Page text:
Beyond form: the humanism of Thomas Heatherwick

During a lecture at Design Shanghai, the English designer presented a reflection on contemporary built space, based on the themes introduced in the Chinese edition of his book “Humanism”

Thomas Heatherwick, Humanise

Thomas Heatherwick is known for his unique and highly innovative approach to architecture, which spectacularly combines elements of design, art, and engineering. In China, Heatherwick has made a distinctive mark, realizing projects that have regenerated urban space and promoted interaction between the environment and its users.

Heatherwick Studio, UK Pavilion, Shanghai World Expo 2010

One of Heatherwick’s most emblematic creations in China is the UK Pavilion at the Shanghai Expo in 2010, an extraordinary building constructed using 60,000 slender fiber optic rods that radiated light from the exterior to the interior, creating a dynamic environment. Also in Shanghai, Heatherwick brought life to 1000 Trees, a vast mixed-use complex characterized by voluminous blocks that seem to sprout from the ground, with trees growing from each of its peaks, visually dissolving the boundaries between architecture and nature.

The English designer was invited by Design Shanghai to give a lecture on the occasion of the launch of the Chinese edition of his latest book, “Humanise,” published last October in the United Kingdom by Viking, a Penguin imprint. “Humanise” offers a passionate analysis of contemporary architectural practices that, according to Heatherwick, exacerbate social disconnection and environmental degradation. The book, which draws on the author’s three decades of architectural experience and the latest studies in neuroscience and cognitive psychology, argues that well-designed buildings can uplift us and strengthen our social fabric.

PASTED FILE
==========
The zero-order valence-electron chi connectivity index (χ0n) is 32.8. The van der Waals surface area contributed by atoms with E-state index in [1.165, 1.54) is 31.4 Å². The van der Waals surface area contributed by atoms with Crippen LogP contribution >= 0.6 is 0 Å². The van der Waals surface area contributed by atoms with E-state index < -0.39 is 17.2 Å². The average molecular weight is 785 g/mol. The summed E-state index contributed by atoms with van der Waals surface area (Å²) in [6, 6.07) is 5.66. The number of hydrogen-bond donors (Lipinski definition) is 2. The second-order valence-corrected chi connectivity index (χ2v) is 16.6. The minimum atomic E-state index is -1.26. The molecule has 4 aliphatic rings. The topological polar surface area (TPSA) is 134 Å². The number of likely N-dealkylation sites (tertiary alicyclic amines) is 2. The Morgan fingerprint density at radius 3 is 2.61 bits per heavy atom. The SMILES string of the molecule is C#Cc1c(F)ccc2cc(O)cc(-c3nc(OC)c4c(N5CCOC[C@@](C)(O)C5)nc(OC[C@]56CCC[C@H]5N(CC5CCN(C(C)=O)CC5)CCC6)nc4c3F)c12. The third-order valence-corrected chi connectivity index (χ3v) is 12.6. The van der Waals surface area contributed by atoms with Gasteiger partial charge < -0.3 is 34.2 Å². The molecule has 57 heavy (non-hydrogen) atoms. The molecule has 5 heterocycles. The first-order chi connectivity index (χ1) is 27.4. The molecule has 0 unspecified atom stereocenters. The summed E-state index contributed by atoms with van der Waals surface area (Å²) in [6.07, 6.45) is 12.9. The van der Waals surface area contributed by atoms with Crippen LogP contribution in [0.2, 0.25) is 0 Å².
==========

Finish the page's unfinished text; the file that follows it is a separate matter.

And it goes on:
Heatherwick Studio

Heatherwick articulated the potential for China to spearhead global innovation in design by marrying aesthetics with practicality to revive and enhance urban environments. His main concern highlighted how design disciplines traditionally emphasize the functionality and internal elements of buildings such as lighting, airflow, and space optimization. However, he challenged this by redirecting focus towards the exteriors of buildings – not just their architectural forms but how they interact with human emotions and public life.

According to Heatherwick, there’s been an oversight in the emotional engagement that architectural exteriors evoke among the masses who experience these spaces predominantly from the outside. He argues that a massive segment of city dwellers feels detached from the architectural designs shaping their environment, which are increasingly perceived as sterile or impersonal. This detachment not only lessens community connection but also disregards the broader public’s interaction with a city’s architectural.

Heatherwick Studio, Maggies, Leeds – photo © HuftonCrow

The thrust of his discourse pivots toward the societal impact of design choices and the potential of architecture to enhance daily life by making spaces not only functional but also emotionally resonant. He emphasizes the importance of considering how buildings can enliven public spaces, fostering a sense of community and belonging, rather than perpetuating alienation.

Heatherwick’s call to action for future designs is for them to be more inclusive and responsive to human needs, promoting an architectural ethos that values both form and function but puts a premium on emotional connectivity. This approach could redefine how cities are designed and experienced, making them not only more efficient but also more humane and engaging.

Thomas Heatherwick
Thomas Heatherwick – photo © Andy Parsons